Cut your cooking time for Mangalorean dishes substantially by making Kundapur masala powder ahead of time. This spice blend or masala is what goes into most vegetarian as well as non-vegetarian Mangalorean dishes.*This post contains affiliate links
Welcome to the world of Mangalorean cuisine!
For those new to Mangalorean food, I will start with a quick 101, and you will soon know why Kundapur masala or Kundapur taal powder (alternate name) is so important to Mangalorean cooking.
What exactly is Mangalorean cuisine?
In the southern part of India, and in the state of Karnataka lies a beautiful coastal city called Mangalore lined by coconut trees and bounded by the Arabian Sea to its west and the Western Ghats to its east.
Mangalore is a potpourri of people hailing from different ethnic communities such as Bunts, Mogaveeras, Billavas, Goud Saraswat Brahmins, Mangalorean Catholics and the Bearys. The cuisine of these communities is collectively known as Mangalorean cuisine.
While each community has its specialty dishes, this blog primarily focuses on the recipes from the Bunt community (which I hail from). Kori Rutti (chicken curry), Meen Gassi (fish curry), Neer Dosa (Rice crepes), Bareda kai ajadina (Raw plantain dish) are some of the popular dishes from the Bunt community.
What’s common between all these dishes is the fact that they all use the same basic spices such as Byadgi chilies, coriander seeds, cumin seeds, black pepper seeds and fenugreek (methi) seeds. Mangalorean dishes can be time-consuming to make because these spices need to be roasted, allowed to cool down before being ground into a fine masala or paste along with other ingredients such as onions, tomatoes, garlic, etc.
While my grandmom used to make this masala from scratch before every meal, busy, working women from my mother’s generation devised a way to make this spice blend ahead of time so that they could make Mangalorean food without spending as much time. That tradition continued with my generation as well. In fact, during my initial years of marriage, my mother-in-law and my mother would give me a good year’s worth of supply of homemade Kundapur masala every time I took a trip to India. After a few years, as I grew confident of my culinary skills, I started making my own.
Why the name Kundapur Masala?
Kundapur is a coastal town in Karnataka from where this recipe originated, hence the name. While this recipe originated from the bunts community, the Mangalorean Christian community also have their version of this masala, called as Bafat masala powder. Bafat masala and Kundapur taal masala are often used interchangeably.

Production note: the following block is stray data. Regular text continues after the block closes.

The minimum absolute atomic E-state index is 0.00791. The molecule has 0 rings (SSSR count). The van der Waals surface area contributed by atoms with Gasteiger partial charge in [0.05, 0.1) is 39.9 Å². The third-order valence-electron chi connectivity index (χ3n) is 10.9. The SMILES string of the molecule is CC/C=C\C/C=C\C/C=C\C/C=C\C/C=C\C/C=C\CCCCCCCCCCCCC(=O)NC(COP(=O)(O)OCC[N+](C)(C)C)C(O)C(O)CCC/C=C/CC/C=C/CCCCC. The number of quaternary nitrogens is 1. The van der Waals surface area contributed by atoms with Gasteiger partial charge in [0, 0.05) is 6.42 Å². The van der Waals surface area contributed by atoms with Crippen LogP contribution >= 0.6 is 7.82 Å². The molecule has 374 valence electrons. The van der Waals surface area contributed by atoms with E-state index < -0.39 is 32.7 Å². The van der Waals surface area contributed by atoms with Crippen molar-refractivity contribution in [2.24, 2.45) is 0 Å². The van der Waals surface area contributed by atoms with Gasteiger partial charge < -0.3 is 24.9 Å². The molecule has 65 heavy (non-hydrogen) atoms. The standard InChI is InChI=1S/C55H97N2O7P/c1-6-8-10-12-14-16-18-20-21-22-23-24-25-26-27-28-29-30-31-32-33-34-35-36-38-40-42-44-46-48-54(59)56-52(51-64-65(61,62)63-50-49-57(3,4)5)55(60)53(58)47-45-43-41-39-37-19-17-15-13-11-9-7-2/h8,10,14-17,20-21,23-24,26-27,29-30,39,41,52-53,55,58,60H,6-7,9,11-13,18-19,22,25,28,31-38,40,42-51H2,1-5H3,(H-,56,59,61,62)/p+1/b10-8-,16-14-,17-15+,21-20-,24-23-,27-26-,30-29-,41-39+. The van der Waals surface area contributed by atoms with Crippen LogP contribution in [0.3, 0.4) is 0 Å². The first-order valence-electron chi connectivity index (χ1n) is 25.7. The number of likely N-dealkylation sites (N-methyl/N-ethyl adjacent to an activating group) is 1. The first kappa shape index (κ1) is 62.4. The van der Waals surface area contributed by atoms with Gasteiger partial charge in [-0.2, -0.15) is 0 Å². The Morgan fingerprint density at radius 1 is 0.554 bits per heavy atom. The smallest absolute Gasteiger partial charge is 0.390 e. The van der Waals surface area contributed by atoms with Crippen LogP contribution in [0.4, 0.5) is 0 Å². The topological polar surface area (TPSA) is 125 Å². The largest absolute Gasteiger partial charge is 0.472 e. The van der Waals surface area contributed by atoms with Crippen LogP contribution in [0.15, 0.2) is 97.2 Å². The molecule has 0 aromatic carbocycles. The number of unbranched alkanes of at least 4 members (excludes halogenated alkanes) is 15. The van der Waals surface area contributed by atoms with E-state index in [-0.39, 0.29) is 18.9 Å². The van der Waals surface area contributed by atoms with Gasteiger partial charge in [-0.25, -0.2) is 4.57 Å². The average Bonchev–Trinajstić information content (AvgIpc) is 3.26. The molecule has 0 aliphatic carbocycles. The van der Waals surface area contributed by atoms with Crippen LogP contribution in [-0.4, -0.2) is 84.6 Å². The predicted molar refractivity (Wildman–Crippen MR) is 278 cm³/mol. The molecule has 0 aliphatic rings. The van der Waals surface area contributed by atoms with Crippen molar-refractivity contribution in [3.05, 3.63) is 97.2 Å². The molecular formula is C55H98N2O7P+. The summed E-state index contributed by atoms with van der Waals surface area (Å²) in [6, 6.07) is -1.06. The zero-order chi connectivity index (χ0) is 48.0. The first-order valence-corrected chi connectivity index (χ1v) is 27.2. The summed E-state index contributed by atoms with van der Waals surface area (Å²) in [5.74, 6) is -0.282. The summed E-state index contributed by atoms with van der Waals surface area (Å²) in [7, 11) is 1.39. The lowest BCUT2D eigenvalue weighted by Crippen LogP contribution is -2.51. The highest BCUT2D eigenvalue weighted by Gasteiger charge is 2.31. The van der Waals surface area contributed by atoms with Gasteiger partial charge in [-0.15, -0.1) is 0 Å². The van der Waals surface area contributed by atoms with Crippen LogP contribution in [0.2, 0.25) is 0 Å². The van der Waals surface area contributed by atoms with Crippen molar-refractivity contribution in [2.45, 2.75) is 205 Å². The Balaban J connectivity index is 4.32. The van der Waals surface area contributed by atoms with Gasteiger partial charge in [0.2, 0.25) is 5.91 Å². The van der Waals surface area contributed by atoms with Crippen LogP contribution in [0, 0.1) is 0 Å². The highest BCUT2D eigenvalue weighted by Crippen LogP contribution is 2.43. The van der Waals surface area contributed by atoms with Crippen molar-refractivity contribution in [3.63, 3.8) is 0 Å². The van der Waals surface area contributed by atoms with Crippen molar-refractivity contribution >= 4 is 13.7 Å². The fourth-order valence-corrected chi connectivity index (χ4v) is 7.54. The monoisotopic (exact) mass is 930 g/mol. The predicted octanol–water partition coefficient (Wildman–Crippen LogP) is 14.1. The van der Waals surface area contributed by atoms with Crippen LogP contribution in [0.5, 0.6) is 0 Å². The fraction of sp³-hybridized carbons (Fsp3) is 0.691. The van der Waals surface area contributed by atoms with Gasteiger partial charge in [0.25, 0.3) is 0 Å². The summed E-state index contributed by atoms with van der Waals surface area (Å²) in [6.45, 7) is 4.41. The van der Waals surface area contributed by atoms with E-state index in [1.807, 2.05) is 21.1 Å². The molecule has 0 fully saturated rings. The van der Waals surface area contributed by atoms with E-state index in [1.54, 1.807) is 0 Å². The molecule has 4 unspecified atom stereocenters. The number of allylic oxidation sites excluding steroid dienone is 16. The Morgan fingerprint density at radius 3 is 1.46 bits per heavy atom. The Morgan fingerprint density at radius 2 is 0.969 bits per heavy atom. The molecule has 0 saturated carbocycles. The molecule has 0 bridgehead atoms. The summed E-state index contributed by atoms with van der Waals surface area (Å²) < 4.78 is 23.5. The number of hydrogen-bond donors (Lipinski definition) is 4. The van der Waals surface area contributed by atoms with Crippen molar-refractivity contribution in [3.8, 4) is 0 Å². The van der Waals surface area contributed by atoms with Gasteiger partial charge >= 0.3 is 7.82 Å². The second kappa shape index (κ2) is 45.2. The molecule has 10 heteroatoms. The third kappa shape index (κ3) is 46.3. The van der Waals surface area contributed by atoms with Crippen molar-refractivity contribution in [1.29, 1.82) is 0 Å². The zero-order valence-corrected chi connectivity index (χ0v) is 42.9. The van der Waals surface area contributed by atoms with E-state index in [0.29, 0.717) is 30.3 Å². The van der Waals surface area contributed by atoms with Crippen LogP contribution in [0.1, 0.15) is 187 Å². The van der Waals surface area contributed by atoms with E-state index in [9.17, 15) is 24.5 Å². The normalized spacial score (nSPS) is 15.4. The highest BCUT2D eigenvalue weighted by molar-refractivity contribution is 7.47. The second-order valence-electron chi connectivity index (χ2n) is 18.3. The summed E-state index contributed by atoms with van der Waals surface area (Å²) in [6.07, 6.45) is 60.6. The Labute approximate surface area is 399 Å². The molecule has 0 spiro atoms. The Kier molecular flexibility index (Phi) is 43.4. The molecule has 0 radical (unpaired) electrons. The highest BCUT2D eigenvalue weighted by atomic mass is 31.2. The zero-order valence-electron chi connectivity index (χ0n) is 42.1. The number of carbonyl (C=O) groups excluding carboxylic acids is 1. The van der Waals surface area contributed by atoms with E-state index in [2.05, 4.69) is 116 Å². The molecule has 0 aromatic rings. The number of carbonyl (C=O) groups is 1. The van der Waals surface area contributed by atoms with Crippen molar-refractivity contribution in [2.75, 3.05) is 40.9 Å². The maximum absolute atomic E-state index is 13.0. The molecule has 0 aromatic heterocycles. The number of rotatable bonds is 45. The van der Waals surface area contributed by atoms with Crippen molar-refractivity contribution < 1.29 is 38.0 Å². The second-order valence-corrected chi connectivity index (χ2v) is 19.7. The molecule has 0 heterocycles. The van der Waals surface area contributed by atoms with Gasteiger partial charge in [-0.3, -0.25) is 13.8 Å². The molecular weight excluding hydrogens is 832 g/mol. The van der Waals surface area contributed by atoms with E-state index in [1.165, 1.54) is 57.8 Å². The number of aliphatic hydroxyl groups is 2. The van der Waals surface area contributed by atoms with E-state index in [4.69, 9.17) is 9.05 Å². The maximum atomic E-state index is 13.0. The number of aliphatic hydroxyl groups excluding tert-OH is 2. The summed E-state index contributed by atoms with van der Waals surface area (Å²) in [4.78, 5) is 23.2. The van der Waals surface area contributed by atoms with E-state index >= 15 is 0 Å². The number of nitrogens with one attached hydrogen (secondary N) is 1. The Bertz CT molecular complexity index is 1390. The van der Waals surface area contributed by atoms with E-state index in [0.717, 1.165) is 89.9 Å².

Mangalorean recipes that use this masala powder
- Kori Gassi (Mangalorean chicken curry)
- Kori ajadina or chicken sukka (Dry chicken dish)
- Shrimp Ajadina (Dry shrimp/prawn Curry)
- Yeti Gassi (Shrimp curry)
- Baredakai Ajadina (Dry plantain dish)
How to make Kundapur masala powder
Note – This recipe uses dehydrated garlic cloves. Feel free to skip it and add garlic to this mix later when you are making your dish. To dehydrate garlic, roast the unpeeled garlic cloves in a pan on medium to low heat until crisp.
- 60 byadgi chilis (roughly 6 fistfuls)
- 6 tablespoons coriander seeds (dhania)
- 2 tablespoons cumin seeds (jeera)
- 2 teaspoons fenugreek seeds (methi)
- 2 teaspoons black pepper seeds
- 1 – 2 tablespoons oil
- 8 -10 dehydrated and unpeeled garlic cloves (optional)
- Heat oil in a medium sized pan and at medium heat.
- Add chilies to it and roast them till an aroma emanates from it.
- Remove the chilies and keep it aside.
- Then roast remaining ingredients (coriander seeds, cumin seeds, pepper seeds and fenugreek seeds) for a minute or till it turns aromatic. Set it aside to cool it down (for approximately 10 minutes)
- Transfer them to a blender along with the chilies and dehydrated garlic cloves and grind them to a fine powder. Store it in an airtight container for future use.
- Note: To dehydrate garlic, roast the unpeeled garlic cloves in a pan on medium to low heat until crisp.
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